I doubt I'll be the first (or last) independent bookseller to comment on the New York Times Article that announced literary agent Andrew Wylie was launching his own publishing company, Odyssey Editions. Odyssey (not to be confused with the marvelous independent bookstore where I work) will produce e-book editions of some of the backlist titles by authors they represent. These authors include Saul Bellow, John Updike, and Philip Roth.

As I read through the piece, which revealed Wylie's frustration with the low royalty percentages the large publishers are offering authors these days, I found myself nodding along and saying, "Ok...sure, fair enough," UNTIL I came to the kicker. Wylie is selling these e-books exclusively to for the Kindle edition.

Hand, please meet forehead.

Are you kidding me?

My morning shower, which is usually peaceful, suddenly became fraught with hostility. "Really, Andrew Wylie, really?" I said as I rubbed my skin raw with the washcloth.

You see, it's not just the exclusivity part that bothers me. Generally speaking, at least in the book world, if a title is offered exclusively through an independent bookstore, a chain, or an online retailer, at least it's available to the general public. It may be less convenient or frustrating, but if a reader wants to obtain it, he or she can! That, despite my personal views on e-retailers and big discount stores, is the most important thing.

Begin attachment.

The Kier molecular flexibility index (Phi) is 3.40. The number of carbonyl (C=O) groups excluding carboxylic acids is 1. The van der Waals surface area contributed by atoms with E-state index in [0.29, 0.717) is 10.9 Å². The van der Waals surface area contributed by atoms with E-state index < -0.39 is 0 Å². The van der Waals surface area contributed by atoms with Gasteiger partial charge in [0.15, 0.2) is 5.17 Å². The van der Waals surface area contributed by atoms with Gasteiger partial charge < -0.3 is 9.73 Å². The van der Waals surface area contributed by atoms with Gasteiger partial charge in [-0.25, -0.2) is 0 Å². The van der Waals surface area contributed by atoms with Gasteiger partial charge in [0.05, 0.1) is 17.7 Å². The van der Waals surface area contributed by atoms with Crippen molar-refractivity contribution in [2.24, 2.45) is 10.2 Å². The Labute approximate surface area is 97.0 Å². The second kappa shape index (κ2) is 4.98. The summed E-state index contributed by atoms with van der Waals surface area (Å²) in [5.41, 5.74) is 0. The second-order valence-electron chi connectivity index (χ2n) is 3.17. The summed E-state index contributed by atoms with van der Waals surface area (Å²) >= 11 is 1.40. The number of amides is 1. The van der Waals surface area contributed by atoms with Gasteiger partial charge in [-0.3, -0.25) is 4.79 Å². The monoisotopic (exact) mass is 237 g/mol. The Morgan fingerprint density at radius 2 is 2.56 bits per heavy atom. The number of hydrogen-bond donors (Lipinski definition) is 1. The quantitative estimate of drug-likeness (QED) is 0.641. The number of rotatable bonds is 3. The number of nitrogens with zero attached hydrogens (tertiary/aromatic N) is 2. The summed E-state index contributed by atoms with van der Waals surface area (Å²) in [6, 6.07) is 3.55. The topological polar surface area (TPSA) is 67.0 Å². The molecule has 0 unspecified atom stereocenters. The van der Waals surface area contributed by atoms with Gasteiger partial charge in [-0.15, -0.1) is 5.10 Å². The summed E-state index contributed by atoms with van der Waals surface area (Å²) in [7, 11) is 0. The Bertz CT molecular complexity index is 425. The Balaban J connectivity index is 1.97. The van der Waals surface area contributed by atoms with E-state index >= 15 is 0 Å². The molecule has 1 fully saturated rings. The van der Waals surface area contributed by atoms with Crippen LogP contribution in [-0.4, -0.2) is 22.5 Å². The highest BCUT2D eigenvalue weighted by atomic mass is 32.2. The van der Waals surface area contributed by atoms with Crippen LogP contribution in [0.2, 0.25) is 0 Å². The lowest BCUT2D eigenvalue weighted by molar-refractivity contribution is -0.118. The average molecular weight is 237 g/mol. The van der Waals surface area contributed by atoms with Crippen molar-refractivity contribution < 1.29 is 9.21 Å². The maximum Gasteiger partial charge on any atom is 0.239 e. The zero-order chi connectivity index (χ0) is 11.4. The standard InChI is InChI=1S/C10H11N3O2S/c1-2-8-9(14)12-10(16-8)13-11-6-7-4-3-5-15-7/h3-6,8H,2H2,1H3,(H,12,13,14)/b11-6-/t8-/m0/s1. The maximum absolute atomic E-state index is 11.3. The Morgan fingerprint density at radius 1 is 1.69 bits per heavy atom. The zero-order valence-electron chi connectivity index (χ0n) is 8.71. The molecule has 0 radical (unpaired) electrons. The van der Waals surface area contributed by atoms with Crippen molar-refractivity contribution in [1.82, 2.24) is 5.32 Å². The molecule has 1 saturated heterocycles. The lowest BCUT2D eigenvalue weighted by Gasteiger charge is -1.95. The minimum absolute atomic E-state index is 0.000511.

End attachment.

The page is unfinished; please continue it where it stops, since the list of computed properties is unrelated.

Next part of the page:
For example: as a bookseller, was I jealous that Dan Brown was only signing copies of The Lost Symbol for his hometown bookstore? Heck yes! Water Street Books must have made a killing, but at least readers who wanted a copy could obtain it. It also helped out a wonderful independent bookstore.

Also, self published authors often sell their books through only a select few bookstores. Again, not always convenient, but it's available to any reader that wants it.

What really gets my blood boiling here is that by Wylie choosing Amazon exclusively, he is excluding so many readers. Those who chose to buy the Sony E-Reader, or the Nook, or any other device can't obtain an e-version of any of his books without having to buy another over-priced gadget. One can argue that that reader could simply buy the print version (and I hope he would), but what if it's out-of-print? Are we headed toward a future where many backlist titles are only available as e-editions? I simply don't know.

This veers off the path a little bit, but I'm also curious to know how many of Wylie's clients are published by Macmillan. Macmillan had the guts to fight for their authors and demand that Amazon price e-books fairly. Amazon's juvenile response was to remove the buy buttons from all Macmillan titles.

So, I have to ask myself why Andrew Wylie, who I'm sure is a true lover of books and readers, would make such an unfair deal?

I know I probably haven't even begun to scratch the surface of what is sure a much more complex situation, so I welcome any comments, questions, or further discussion!

Emily Russo Murtagh

Wednesday, July 21, 2010

Moving Day is Upon Me

It breaks my heart, but it's official. My husband and I are leaving western Massachusetts. Steve is nearly done with his PhD and due to various circumstances that I won't bore you with here, we have to move. So, it's off to coastal Maine for the Fall to live with my folks where I'll spend my days taking care of and reading to my 3 1/2 month old daughter, Molly, and watching the leaves turn those beautiful shades of orange and red that New England falls are so famous for. That's not so terrible, right?